Alachua County Doesn't Want To Waste Our Trash
Alachua County wants to turn our trash, into cash, for the local economy.
The state has issued a mandate that every county must recycle 75% of all trash by 2020. But Alachua County plans to meet that goal early, while accomplishing a few goals of their own.
The state's mandate is unfunded, leaving each county the responsibility of paying for a waste management overhaul. That's one reason why Alachua County is trying to turn the over 600 tons of trash produced by the county each day, into an economic engine.
Interim Assistant Director of Waste Management Sally Palmi said, "We sometimes use the expression "embrace zero waste." That's what we're looking for, zero waste in our community."
Palmi said Alachua County is recycling 42% of all trash collected right now. Which is ahead of most other counties in the state.
But with the current waste management system, they can't reach 75%.
Palmi said, "We have to not just grab all these commodities. The plastic, the glass, the paper, the cans...but we also need to grab the organic fraction of our waste. That's your food waste, that's soiled paper, soiled cardboard, wood waste."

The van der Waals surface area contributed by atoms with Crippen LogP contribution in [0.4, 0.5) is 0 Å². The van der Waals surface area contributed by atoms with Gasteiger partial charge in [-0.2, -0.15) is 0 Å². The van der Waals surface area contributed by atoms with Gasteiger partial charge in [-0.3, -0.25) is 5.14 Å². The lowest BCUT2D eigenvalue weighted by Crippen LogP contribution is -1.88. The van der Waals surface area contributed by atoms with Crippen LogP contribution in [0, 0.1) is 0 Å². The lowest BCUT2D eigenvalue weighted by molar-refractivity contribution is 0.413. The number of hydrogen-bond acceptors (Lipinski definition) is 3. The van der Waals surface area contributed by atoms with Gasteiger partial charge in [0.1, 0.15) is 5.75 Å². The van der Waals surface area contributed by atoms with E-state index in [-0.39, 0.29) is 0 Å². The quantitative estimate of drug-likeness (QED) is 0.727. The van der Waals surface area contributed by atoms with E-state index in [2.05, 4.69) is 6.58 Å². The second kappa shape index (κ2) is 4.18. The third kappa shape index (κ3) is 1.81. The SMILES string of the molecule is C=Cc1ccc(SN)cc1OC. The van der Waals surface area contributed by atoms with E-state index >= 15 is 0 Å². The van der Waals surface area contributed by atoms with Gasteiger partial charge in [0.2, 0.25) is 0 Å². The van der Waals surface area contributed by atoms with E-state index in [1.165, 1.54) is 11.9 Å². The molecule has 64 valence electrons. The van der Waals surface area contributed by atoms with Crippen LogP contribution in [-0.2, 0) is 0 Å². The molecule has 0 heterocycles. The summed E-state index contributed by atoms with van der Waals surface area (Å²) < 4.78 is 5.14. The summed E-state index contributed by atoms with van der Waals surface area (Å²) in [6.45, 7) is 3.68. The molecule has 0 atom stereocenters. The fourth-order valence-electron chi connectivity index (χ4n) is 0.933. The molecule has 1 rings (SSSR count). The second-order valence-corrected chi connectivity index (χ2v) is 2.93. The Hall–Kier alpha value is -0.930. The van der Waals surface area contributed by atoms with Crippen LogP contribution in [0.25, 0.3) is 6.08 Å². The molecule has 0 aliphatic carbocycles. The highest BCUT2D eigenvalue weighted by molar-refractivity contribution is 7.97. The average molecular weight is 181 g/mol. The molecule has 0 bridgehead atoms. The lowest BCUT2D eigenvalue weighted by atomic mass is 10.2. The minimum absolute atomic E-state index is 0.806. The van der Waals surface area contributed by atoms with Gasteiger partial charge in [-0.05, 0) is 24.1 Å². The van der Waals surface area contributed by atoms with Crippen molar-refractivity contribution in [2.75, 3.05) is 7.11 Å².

A mountain of trash can actually be viewed as an untapped resource for energy and re-use. Palmi said, "There's hardly anything in our waste stream that doesn't have some value to it and that's what we're gonna do, we're going to maximize the value of what we'd normally throw away."
The county's plan is to modify the current transfer station, where trash is divided into recyclable materials and waste that goes to the landfill. To develop a more refined material recovery facility, where recyclables can be reproduced and sold. And then to utilize the residual organic waste that's left over.
Solid Waste Professional Engineer Ronald Bishop designed the proposed system. He described, "A bio-module in which no land filling will take place. The material will be processed, energy in the form of gas extracted, and then the remaining material will be processed into a soil amendment and therefore that whole system will be reusable."
The project will require an initial investment by the county, but once in place it should be self-sustaining. And Palmi said it will actually cost less over the long run, while providing environmental and economic advantages. She said, "This transformation of two facilities for solid waste will bring in some extra tipping fees to help supplement the county, it will also bring in green jobs for people in our community. And once we develop the Resource Recovery Park, we could have as many as 2 to 300 new jobs added to our community."
On December 14th, the Waste Management Department will present more information on the project to the Board of County Commissioners.
They hope to receive approval to start the design and permitting process at that time and to reach 75% recycling by 2016.
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